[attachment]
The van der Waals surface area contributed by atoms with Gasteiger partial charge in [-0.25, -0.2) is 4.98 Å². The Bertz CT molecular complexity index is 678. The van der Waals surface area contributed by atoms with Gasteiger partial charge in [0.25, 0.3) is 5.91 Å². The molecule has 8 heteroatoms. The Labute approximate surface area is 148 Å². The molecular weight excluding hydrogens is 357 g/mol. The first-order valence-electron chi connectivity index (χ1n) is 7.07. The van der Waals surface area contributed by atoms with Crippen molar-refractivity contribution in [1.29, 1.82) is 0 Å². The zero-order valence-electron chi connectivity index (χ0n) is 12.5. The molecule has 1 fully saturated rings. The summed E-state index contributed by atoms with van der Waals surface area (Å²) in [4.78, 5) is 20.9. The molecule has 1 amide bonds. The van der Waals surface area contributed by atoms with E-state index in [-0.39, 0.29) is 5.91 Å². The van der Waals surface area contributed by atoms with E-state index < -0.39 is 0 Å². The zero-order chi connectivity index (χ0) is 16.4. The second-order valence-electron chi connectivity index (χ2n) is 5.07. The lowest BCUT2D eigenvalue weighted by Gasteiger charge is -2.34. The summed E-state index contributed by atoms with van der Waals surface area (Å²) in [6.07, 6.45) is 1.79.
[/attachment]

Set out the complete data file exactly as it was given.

The van der Waals surface area contributed by atoms with Gasteiger partial charge in [-0.25, -0.2) is 4.98 Å². The Bertz CT molecular complexity index is 678. The van der Waals surface area contributed by atoms with Gasteiger partial charge in [0.25, 0.3) is 5.91 Å². The molecule has 8 heteroatoms. The Labute approximate surface area is 148 Å². The molecular weight excluding hydrogens is 357 g/mol. The first-order valence-electron chi connectivity index (χ1n) is 7.07. The van der Waals surface area contributed by atoms with Crippen molar-refractivity contribution in [1.29, 1.82) is 0 Å². The zero-order valence-electron chi connectivity index (χ0n) is 12.5. The molecule has 1 fully saturated rings. The summed E-state index contributed by atoms with van der Waals surface area (Å²) in [4.78, 5) is 20.9. The molecule has 1 amide bonds. The van der Waals surface area contributed by atoms with E-state index in [-0.39, 0.29) is 5.91 Å². The van der Waals surface area contributed by atoms with E-state index < -0.39 is 0 Å². The zero-order chi connectivity index (χ0) is 16.4. The second-order valence-electron chi connectivity index (χ2n) is 5.07. The lowest BCUT2D eigenvalue weighted by Gasteiger charge is -2.34. The summed E-state index contributed by atoms with van der Waals surface area (Å²) in [6.07, 6.45) is 1.79.